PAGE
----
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Evangelical churches join ban on pulpit politics

By James Wanzala | September 19th 2021

EAK chairman David Oginde (left) and Stephen Anyenda of the Baptist Convention of Kenya address the press, August 26, 2021. [Jenipher Wachie, Standard]

Evangelical churches have become the latest to ban politicking on the pulpit after Kenya Conference of Catholic Bishops and Anglican Church of Kenya (ACK) barred politicians from speaking in church.

In an advisory sent to newsrooms on Friday, signed by Evangelical Alliance of Kenya (EAK), chairman Bishop David Oginde and Sectary General Nelson Makanda they said the decision was reached after the leadership of EAK, county leaders, some heads of churches and the National Executive Board held a virtual meeting to review the political status of the nation.

The EAK executive board said that with the 2022 General Election drawing near and the attendant campaigns amidst the Covid-19 restrictions, places of worship and funerals, have become campaign platforms.

"That whereas the leadership of individual churches and congregations have a duty to ensure that the freedoms of all worshipers are protected without infringement by visiting politicians, this duty has in many instances been neglected by allowing politicians to carry out political campaigns from the holy places of worship," read the statement.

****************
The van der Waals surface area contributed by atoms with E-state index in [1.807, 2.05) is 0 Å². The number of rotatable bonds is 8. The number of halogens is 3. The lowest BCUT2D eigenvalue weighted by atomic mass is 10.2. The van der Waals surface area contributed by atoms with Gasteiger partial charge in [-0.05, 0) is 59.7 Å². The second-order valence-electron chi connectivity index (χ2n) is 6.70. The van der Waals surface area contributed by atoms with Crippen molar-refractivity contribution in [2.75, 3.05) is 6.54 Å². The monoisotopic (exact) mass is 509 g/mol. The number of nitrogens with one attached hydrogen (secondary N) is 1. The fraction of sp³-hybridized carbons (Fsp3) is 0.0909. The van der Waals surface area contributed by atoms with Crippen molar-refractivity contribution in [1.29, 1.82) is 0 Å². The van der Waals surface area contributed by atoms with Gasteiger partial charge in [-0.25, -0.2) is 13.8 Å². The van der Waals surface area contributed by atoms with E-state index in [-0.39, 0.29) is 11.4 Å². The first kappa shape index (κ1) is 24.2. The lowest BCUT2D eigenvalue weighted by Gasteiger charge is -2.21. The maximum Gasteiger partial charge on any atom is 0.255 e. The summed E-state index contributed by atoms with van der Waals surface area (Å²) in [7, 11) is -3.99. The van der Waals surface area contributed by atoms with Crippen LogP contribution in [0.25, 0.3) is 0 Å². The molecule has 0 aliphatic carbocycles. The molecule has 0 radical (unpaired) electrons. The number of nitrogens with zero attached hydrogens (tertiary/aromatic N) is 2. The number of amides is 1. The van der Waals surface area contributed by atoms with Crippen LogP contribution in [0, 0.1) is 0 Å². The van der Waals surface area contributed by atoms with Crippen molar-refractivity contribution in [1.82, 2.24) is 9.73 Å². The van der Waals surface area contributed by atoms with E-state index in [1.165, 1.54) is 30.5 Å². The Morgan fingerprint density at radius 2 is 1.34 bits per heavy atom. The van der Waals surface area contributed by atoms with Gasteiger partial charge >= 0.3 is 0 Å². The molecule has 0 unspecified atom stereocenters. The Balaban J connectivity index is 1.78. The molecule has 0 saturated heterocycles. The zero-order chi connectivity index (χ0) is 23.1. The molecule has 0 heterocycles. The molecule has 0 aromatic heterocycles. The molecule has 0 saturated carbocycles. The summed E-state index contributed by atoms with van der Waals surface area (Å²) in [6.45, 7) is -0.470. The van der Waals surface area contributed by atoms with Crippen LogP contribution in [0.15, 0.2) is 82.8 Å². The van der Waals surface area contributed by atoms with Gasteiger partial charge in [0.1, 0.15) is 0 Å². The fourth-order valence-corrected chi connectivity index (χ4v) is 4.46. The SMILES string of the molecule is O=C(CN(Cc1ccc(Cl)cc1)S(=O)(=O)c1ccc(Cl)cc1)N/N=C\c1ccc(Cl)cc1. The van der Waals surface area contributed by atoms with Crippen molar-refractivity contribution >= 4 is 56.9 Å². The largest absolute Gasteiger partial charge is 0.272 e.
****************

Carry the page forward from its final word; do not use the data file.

The board advised the leadership of evangelical churches and faithful to keep politics out of the house of God.

"We further recommend that politicians should not be allowed to exploit and abuse their privilege as leaders by violating the place of worship through politicking in church. This is a dishonour to God, defiles the sanctity of worship, and violates the rights of other worshippers," said the alliance.

EAK said politicking in church risks attracting the anger of God upon faithful.

The alliance said politicians can be acknowledged and accorded due respect but without interrupting the order of service and worship.

"Any address by such leaders should only be limited to greetings and not politicking in church. Different church traditions have different ways of acknowledging visitors; such tradition should be kept as long as it honours the sanctity of worship. Offerings and gifts given by visiting politicians should be treated as any other offering in obedience of the scripture that the left hand should not know what the right has given (Matt 6:3)," EAK said

The alliance urged church leaders to preach peace in the face of heated politics.  

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